Hindi dictionarySource: DDSA: A practical Hindi-English dictionary
1) Maruta (मरुत) [Also spelled marut]:—(nm) air; the airgod.
2) Māruta (मारुत) [Also spelled marut]:—(nm) the air-god; air, wind.
Kannada-English dictionarySource: Alar: Kannada-English corpus
1) [noun] air in motion; wind.
2) [noun] Maruta, the Wind-God.
3) [noun] (pros.) a metrical foot consisting of two short syllablic instants followed by a long one (uu-); anapaestus.
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1) [noun] relating to wind or air.
2) [noun] relating to Wind-God.
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1) [noun] air in natural motion; wind.
2) [noun] the Wind-God.
3) [noun] any of a group of diseases of the connective tissue, of uncertain causes or supposed to be caused by morbid affection of windy humour of the body, including rheumatoid arthritis, gout, and rheumatic fever; a rheumatic disease.
4) [noun] air taken into the lungs and then let out; breath.
5) [noun] wind (or air) as one of the three humours of the body.
6) [noun] Viṣṇu.
7) [noun] Rudra (a form of Śiva).
8) [noun] the trunk of an elephant.
9) [noun] (pros.) a metrical foot consisting of three syllables of which first two are short and third being long (uu-).
Kannada is a Dravidian language (as opposed to the Indo-European language family) mainly spoken in the southwestern region of India.
See also (Relevant definitions)
Starts with (+16): Marutadamdavarta, Marutaganatirtha, Marutaka, Marutakopana, Marutalaya, Marutam, Marutamamdala, Marutamandana, Marutamantra, Marutamaram, Marutamaya, Marutamvrata, Marutandolita, Marutantamuli, Marutantavya, Marutapaha, Marutapakam, Marutapakamaram, Marutapalu, Marutapamcaka.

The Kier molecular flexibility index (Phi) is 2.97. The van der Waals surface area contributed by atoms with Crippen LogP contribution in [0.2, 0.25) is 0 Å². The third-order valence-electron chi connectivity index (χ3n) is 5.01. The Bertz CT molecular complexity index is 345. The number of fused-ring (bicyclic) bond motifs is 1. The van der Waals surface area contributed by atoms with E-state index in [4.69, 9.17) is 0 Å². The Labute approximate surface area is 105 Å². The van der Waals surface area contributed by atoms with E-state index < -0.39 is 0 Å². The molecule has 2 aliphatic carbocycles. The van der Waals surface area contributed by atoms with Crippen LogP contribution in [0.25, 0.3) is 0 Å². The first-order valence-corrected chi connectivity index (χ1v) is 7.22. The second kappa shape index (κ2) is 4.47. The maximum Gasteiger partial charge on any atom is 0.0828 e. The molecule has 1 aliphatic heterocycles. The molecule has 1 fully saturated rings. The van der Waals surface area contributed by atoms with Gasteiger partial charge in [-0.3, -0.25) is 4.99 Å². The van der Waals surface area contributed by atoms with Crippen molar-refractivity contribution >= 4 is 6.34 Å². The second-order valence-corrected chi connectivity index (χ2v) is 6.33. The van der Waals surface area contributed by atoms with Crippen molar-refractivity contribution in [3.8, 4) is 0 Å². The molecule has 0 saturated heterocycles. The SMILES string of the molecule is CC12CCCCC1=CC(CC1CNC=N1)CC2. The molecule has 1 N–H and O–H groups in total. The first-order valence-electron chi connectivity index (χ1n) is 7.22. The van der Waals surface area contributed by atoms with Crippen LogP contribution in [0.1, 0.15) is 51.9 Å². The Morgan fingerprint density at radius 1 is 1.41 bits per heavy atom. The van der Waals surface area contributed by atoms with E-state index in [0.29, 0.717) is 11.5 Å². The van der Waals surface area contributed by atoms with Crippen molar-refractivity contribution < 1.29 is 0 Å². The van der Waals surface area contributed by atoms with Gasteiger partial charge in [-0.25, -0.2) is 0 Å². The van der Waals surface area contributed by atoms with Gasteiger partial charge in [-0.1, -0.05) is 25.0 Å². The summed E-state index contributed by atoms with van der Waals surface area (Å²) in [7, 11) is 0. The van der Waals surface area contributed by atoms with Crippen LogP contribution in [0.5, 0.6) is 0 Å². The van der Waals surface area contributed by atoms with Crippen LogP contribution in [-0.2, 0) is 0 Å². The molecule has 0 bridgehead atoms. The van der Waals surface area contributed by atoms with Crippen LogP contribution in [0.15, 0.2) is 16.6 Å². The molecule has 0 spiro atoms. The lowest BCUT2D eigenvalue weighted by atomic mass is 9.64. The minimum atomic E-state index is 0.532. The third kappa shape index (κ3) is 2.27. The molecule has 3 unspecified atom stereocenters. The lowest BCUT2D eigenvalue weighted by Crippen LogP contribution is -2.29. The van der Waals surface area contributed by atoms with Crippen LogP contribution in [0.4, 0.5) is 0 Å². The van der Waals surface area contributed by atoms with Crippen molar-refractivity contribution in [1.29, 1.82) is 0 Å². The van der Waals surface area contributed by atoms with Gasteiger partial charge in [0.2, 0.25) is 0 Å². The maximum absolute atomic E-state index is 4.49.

Ends with (+25): Agnimaruta, Aindramaruta, Amaruta, Ammaruta, Apabhramanamaruta, Atimaruta, Avamaruta, Avartamaruta, Avartapratimaruta, Cakramaruta, Camaramaruta, Candamaruta, Chemmaruta, Dirghamaruta, Durmaruta, Evayamaruta, Jamjhamaruta, Jhanjhamaruta, Krukaramaruta, Mahamaruta.
Full-text (+191): Marutavrata, Marutatmaja, Marutashana, Nikrida, Marua, Dirghamaruta, Marutapaha, Sutimaruta, Marut, Marutam, Abhimarutam, Amaruta, Saveshiya, Maluta, Samkrida, Marutamaya, Maruti, Samstobha, Maruteshvaratirtha, Marutasunu.
Search found 69 books and stories containing Maruta, Māruta, Maruṭā, Mārutā, Ma-ruta, Mā-ruta, Marutā; (plurals include: Marutas, Mārutas, Maruṭās, Mārutās, rutas, Marutās). You can also click to the full overview containing English textual excerpts. Below are direct links for the most relevant articles:
Rig Veda (translation and commentary) (by H. H. Wilson)
Rig Veda 8.96.8 < [Sukta 96]
Rig Veda 8.96.9 < [Sukta 96]
Rig Veda 4.39.4 < [Sukta 39]
Satapatha-brahmana (by Julius Eggeling)
Kāṇḍa IX, adhyāya 3, brāhmaṇa 1 < [Ninth Kāṇḍa]
Kāṇḍa IX, adhyāya 3, brāhmaṇa 2 < [Ninth Kāṇḍa]
Kāṇḍa XI, adhyāya 5, brāhmaṇa 2 < [Eleventh Kāṇḍa]
Manusmriti with the Commentary of Medhatithi (by Ganganatha Jha)
Verse 9.306-307 < [Section XL - Personal Behaviour of the King]
Verse 11.121 < [Section XII - Expiation for the Immoral Religious Student (avakīrṇa)]
Verse 4.122 < [Section XIII - Days unfit for Study]
Garga Samhita (English) (by Danavir Goswami)
Verse 1.5.25 < [Chapter 5 - The Lord’s Appearance]
Verse 4.19.57 < [Chapter 19 - A Thousand Names of Srī Yamunā]
Verse 5.20.41 < [Chapter 20 - The Liberation of Ṛbhu Muni During the Rāsa-dance Festival]
Shrimad Bhagavad-gita (by Narayana Gosvami)
Verse 11.6 < [Chapter 11 - Viśvarūpa-darśana-yoga (beholding the Lord’s Universal Form)]
Verse 2.23 < [Chapter 2 - Sāṅkhya-yoga (Yoga through distinguishing the Soul from the Body)]
Verse 10.21 < [Chapter 10 - Vibhūti-yoga (appreciating the opulences of the Supreme Lord)]
Mahabharata (English) (by Kisari Mohan Ganguli)